The Number of Clicks

Are fewer interactions with a system better?

Photo by Lindsay Henwood on Unsplash

When more clicks can help


If it’s a completely new experience, people might need the extra time to build a mental model, discover what your product or service is all about and in thise cases, friction can be good. Not everyone processes information the same way or at the same pace. It’s not likely that all of our customers will be super tech-savvy or with the relevant domain expertise.

Complex tasks

Tasks that are big on complexity can sometimes benefit from more granularity — breaking them up into a few segments or sub-tasks would increase the number of clicks or interactions required, but would reduce cognitive load and be more beneficial in the long-run.

Control, accuracy and trust

Automation and interaction are a balancing act. Typing in your city’s name and the form auto-filling your postcode is magic. When we reduce input required, we reduce the cognitive effort required — even possibly reduce the chance of errors in the short-term. However, when the system does something on our behalf, not all of us will understand what has happened or why it has happened. This would leave some people without valuable pieces of system feedback, feeling of control and ultimately trust. Not everyone appreciates magic, unfortunatelly.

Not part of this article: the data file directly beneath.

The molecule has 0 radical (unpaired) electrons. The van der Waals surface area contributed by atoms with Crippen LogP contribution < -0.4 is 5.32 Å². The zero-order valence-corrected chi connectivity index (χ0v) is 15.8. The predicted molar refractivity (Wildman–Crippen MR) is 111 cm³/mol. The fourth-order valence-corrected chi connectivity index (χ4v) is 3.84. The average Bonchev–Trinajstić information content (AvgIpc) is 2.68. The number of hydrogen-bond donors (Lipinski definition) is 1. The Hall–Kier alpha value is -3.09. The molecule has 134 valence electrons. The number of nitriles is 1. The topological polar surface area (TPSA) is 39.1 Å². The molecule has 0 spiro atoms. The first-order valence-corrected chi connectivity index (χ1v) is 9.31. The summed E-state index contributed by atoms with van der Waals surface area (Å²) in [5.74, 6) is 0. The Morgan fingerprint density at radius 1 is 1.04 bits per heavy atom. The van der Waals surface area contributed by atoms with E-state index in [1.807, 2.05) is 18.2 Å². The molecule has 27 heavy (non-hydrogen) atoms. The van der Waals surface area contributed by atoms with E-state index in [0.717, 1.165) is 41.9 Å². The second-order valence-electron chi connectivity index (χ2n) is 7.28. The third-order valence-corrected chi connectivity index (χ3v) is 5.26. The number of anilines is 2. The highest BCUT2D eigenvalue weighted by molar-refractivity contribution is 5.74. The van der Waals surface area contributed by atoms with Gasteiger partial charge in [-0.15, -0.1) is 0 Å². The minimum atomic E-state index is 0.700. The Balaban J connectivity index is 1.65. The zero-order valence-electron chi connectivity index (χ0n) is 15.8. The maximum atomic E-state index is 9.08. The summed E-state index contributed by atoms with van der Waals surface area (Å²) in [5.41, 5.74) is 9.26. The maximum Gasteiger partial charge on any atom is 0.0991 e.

When more clicks could be detrimental

  • Accessibility — not everyone clicks with ease — people with reduced motor functions or other physical impairments might struggle with a large number of interactions, especially ones involving a mouse.
  • Power users — when people know a system extremely well they will benefit from fewer actions to achieve a task — in these instances automation, shortcuts and hotkeys are great.
  • Mass actions, redundancy and repetition are areas where more clicks are

What could we do?

So if clicks aren’t a meaningful way to measure ease of use — what do we measure instead?

  • Error rate — where do people stumble? Why do they stumble there? How can we prevent those stumbles? In some cases, removing a click might resolve the issue while in others adding a click might be of more help. Again, clicks are rarely the issue, but what lies underneath them.
  • Success rate — how many people succeed to do the thing that they came to do? (This differs from conversion rate since it’s what the people using your product wanted to do, not what you wanted them to do).


So why do people use this metric? It’s easy.

Product designer from the East EU